I learned a lot about from my first-ever cooking class “Bread and Pasta,” like how to knead dough, how much salt to add and that I’m definitely better at eating than cooking.
So to keep with the carbohydrates theme Marco and I chose pizza and focaccia for our second class, because we know what’s truly important. (carbs)
It’s the same premise as making bread: dissolve yeast into room temperature water, make a circle of the flower, add the water. Then according to the very basic instructions, you just stir it all together and voilà! Focaccia! Not so. Yes, to make both pizza dough and focaccia you do need only flour, water, yeast and salt (though some add a bit of sugar to their recipes, it’s personal preference) but as with finicky bread, there’s a method to be followed.
Our teacher was a fast talker and rather unorganized. I didn’t mind so much because I’ve been in his position and was only there to enjoy myself, not become a chef, but between one thing and another I didn’t hear the instructions well. Looking at those around me who had already started I made a well out of the flour and dumped the water in the middle, beginning to work the flour and water together with my hands. I only learned afterward that the water should be added a bit at a time.
The shock of water caused my dough to be super hard and very difficult to work with. Nowadays most people make their pizza dough and/or focaccia bread with a mixer, Kitchenaid style, but if you do decide to knead it by hand you should know that it is a workout! My arms were aching by the end because I worked the dough so much and yet the teacher largely ignored me, knowing that it needed to be worked much more to become softer.
Once I was as buff as any decent baker I molded my focaccia dough into a ball, smoothing out the cracks as best I could and switching it around with other’s so no one would know whose was whose. Our dough was lightly wrapped in saran wrap which we occasionally opened to allow more space for the dough to grow, rewrapping it around our slowly rising loafs. You can also wrap the dough in a humid cloth or place a slightly moist cloth over the bowl.
Ideally the dough should be allowed to rise for at least two hours, at the very minimum it needs one hour with a slight font of heat, like sitting on top of the oven. The risk, at least with pizza dough, is that you will have trouble digesting it (a famous Italian problem) or that you will be able to taste the yeast once baked.
After the rising process we readied our loafs, rolling out the pizza crust or forming the shape of the focaccia we desired, covering both in olive oil and put them in the oven.
While we waited we prepared the sauce for our pizza margherita, the base pizza in Italy that is simply tomato sauce, basil and mozzarella. Though you might think it’s boring, a truly excellent pizza margherita is one of the top joys in life and a solid indication of the cook’s capabilities.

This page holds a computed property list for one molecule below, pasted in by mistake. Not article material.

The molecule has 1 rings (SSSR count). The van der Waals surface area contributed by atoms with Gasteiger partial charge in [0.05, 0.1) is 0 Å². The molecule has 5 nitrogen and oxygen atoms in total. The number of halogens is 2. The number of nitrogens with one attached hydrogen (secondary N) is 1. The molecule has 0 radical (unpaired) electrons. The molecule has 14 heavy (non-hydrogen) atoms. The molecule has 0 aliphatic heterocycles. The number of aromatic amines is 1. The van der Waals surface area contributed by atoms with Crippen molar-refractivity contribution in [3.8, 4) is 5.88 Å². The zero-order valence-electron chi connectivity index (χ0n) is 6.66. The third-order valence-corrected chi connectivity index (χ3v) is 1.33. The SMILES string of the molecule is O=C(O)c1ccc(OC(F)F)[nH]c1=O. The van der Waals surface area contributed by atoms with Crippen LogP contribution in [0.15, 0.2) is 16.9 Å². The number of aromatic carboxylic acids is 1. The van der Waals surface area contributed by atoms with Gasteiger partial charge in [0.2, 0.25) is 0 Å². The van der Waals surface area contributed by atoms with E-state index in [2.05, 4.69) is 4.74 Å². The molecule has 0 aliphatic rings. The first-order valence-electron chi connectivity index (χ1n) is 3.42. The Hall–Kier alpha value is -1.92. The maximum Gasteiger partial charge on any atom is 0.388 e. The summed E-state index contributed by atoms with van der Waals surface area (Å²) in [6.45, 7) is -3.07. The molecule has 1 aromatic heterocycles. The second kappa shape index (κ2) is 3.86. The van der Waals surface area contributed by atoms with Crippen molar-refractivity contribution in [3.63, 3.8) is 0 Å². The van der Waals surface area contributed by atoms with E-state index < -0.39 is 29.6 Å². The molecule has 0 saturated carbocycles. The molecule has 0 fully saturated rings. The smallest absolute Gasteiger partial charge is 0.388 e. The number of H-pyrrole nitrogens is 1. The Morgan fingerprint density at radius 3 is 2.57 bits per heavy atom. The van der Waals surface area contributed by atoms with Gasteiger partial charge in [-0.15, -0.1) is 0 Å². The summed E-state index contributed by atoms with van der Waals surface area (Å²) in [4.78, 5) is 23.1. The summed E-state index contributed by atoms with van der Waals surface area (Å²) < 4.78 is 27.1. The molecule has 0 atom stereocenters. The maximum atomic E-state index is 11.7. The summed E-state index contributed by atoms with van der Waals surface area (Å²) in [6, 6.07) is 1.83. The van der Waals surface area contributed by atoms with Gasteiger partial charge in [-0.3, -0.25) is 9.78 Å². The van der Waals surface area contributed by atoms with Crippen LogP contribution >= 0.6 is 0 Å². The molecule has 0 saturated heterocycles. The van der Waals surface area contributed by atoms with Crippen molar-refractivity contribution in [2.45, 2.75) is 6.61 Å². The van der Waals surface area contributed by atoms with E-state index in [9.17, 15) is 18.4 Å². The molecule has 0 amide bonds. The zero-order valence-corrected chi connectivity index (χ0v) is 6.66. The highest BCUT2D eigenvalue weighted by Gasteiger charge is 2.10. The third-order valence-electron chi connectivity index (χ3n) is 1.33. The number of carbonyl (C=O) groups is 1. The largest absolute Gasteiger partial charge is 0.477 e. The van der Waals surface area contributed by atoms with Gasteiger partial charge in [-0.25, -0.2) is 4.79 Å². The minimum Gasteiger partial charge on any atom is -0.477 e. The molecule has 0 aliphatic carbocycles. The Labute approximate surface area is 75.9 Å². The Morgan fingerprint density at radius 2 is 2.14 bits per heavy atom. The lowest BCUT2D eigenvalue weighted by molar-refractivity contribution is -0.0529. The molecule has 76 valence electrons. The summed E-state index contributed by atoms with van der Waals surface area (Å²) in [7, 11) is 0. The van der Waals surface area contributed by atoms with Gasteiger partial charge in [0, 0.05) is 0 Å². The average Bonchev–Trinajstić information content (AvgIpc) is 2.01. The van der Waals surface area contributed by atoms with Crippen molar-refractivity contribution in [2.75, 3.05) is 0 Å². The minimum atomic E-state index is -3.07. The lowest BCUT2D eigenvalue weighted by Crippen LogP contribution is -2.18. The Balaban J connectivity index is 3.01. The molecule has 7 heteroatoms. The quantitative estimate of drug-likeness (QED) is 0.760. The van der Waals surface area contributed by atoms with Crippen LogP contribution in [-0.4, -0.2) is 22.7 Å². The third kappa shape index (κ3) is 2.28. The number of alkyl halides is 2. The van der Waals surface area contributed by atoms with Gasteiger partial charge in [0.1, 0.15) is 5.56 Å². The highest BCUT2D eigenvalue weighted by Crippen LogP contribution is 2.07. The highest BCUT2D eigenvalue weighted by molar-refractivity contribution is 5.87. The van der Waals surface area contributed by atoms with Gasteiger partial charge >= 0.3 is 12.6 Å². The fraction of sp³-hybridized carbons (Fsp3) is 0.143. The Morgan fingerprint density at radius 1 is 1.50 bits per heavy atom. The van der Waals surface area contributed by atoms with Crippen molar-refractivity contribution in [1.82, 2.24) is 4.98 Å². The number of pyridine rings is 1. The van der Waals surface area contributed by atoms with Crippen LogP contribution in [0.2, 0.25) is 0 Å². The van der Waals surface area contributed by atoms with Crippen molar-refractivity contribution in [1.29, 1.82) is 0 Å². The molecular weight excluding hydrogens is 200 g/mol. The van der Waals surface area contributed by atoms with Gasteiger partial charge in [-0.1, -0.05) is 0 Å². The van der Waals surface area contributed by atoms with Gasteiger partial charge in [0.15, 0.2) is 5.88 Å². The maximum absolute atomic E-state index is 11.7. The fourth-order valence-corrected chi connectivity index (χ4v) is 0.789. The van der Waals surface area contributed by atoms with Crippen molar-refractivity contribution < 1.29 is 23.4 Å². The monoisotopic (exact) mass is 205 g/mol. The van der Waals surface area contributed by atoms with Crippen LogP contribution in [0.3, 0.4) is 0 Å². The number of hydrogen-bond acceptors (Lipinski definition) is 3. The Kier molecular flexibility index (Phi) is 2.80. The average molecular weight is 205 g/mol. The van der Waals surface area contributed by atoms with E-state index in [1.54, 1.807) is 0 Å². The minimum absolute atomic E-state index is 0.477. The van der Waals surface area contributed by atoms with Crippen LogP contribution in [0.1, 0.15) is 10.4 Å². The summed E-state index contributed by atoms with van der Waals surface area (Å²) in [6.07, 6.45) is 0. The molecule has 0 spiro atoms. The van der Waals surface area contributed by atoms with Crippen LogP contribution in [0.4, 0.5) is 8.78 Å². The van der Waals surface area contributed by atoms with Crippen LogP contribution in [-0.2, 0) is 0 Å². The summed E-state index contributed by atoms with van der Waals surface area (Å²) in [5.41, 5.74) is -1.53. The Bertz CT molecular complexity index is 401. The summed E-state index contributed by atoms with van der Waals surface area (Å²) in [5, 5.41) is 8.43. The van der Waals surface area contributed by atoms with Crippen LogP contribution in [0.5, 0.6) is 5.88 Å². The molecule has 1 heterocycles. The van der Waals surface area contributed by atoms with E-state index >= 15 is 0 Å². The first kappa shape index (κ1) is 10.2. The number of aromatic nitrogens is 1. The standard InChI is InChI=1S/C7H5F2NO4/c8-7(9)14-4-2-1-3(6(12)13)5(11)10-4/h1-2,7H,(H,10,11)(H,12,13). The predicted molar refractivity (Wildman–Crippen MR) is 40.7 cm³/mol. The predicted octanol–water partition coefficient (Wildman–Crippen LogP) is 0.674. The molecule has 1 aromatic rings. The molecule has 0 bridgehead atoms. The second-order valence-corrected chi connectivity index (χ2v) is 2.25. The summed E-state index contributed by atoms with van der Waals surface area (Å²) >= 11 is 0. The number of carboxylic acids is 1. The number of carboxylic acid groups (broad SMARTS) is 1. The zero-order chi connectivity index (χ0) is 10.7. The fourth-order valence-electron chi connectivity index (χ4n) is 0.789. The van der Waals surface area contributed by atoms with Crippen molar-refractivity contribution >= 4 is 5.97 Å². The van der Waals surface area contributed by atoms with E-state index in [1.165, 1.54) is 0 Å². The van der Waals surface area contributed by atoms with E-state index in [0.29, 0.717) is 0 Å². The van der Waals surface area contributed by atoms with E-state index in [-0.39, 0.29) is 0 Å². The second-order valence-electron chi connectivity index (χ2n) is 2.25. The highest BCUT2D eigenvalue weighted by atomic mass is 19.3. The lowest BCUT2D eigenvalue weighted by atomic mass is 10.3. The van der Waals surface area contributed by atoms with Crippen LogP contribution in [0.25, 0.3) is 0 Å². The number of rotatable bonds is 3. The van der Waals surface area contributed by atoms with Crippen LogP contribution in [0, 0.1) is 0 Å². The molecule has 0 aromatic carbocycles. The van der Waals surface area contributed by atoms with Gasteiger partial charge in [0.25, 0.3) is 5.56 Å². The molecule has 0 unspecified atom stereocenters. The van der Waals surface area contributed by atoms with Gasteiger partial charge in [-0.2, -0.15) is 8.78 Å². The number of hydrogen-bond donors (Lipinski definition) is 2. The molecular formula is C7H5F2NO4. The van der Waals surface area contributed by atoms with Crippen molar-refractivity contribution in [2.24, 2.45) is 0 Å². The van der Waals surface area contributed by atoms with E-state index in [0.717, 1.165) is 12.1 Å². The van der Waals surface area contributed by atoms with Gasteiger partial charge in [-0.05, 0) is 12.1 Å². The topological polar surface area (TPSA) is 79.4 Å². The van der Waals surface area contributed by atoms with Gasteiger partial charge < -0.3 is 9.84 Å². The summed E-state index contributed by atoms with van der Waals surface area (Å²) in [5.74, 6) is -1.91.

Though our neglected-from-the-start focaccia came out as hard as a rock, our teacher basically forgetting about them and the oven definitely not humid enough for a softer bread, the basic idea was displayed. Plus, the pizzas turned out good!
Though neither of our carb-centered classes proved that baking perfect bread or pizza crust is wildly easy, it did prove that a basic dough can be created in minutes, that the yeast process isn’t as intimidating as it seems and, most importantly, that the only way to improve is to try. So weeks after the second class I finally bought some fresh beer yeast, got out my flour, cleaned the table and got started.
Pizza, bread, pasta and focaccia: they’re typical foods that can seem utterly out of our cooking comfort zones but are actually so accessible. With a basic recipe, inexpensive ingredients and a “I don’t give a damn if this fails” kind of attitude, you just might end up eating your very first homemade pizza for dinner tonight. I enjoyed mine!
Try it for yourself:
For the dough:
– 250 grams of flour grano tenero di tipo 00 (meaning the finest milled flour, is the best for making bread etc. Most American recipes simply call for all-purpose flour, so go for it!)
– 1 deciliter (approximately) of room temperature water (better slightly warmer than cooler)
– 15 grams of beer yeast
For the toppings:
– one can of diced tomatoes or tomato paste
– mozzarella as prefered
– olive oil
1) Pour your sifted flour and salt onto a clean tabletop, forming a large circle with your hands (shown here)
2) Dissolve the yeast into the water then pour a third of it into the center of the flour circle.
3) Begin to mix the water into the flour ring with your hands, adding more flour and water slowly until it is all mixed up.
4) Knead as necessary mixing all the flour into the dough. Add water if the dough is too dry or won’t collect the remaining flour.
5) Place ball in a bowl and cover with a damp cloth. Allow it to rest for at least an hour.
6) Place ball on a flour-covered countertop and roll out with a rolling pin until reaching desired thickness.
7) Mix tomato, basil, oil and salt together in a blender. Spread across pizza crust and add mozzarella as desired. Cook until lightly browned and relatively stiff underneath.